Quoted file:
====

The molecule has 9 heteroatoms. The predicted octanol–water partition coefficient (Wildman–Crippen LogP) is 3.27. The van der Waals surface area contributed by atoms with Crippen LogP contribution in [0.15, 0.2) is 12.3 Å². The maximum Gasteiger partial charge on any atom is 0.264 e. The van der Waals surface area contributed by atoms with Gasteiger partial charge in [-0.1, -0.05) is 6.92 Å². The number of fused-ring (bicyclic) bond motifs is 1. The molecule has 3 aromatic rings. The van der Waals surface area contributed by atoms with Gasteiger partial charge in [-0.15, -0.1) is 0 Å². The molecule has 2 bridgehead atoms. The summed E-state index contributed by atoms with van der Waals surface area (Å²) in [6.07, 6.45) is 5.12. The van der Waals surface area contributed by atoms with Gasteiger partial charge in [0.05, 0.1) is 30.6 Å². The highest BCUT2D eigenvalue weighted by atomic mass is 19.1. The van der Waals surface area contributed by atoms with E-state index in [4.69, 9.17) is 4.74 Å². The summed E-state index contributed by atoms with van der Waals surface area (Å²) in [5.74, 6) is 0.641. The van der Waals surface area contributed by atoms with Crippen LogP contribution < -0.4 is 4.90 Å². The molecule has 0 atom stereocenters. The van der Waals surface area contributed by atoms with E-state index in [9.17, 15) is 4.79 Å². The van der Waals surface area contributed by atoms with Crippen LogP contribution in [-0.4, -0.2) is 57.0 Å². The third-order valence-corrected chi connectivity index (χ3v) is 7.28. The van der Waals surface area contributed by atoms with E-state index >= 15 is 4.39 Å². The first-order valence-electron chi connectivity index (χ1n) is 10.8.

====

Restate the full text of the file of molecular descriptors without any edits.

The molecule has 9 heteroatoms. The predicted octanol–water partition coefficient (Wildman–Crippen LogP) is 3.27. The van der Waals surface area contributed by atoms with Crippen LogP contribution in [0.15, 0.2) is 12.3 Å². The maximum Gasteiger partial charge on any atom is 0.264 e. The van der Waals surface area contributed by atoms with Gasteiger partial charge in [-0.1, -0.05) is 6.92 Å². The number of fused-ring (bicyclic) bond motifs is 1. The molecule has 3 aromatic rings. The van der Waals surface area contributed by atoms with Gasteiger partial charge in [-0.15, -0.1) is 0 Å². The molecule has 2 bridgehead atoms. The summed E-state index contributed by atoms with van der Waals surface area (Å²) in [6.07, 6.45) is 5.12. The van der Waals surface area contributed by atoms with Gasteiger partial charge in [0.05, 0.1) is 30.6 Å². The highest BCUT2D eigenvalue weighted by atomic mass is 19.1. The van der Waals surface area contributed by atoms with E-state index in [4.69, 9.17) is 4.74 Å². The summed E-state index contributed by atoms with van der Waals surface area (Å²) in [5.74, 6) is 0.641. The van der Waals surface area contributed by atoms with Crippen LogP contribution < -0.4 is 4.90 Å². The molecule has 0 atom stereocenters. The van der Waals surface area contributed by atoms with E-state index in [9.17, 15) is 4.79 Å². The van der Waals surface area contributed by atoms with Crippen LogP contribution in [-0.4, -0.2) is 57.0 Å². The third-order valence-corrected chi connectivity index (χ3v) is 7.28. The van der Waals surface area contributed by atoms with E-state index >= 15 is 4.39 Å². The first-order valence-electron chi connectivity index (χ1n) is 10.8.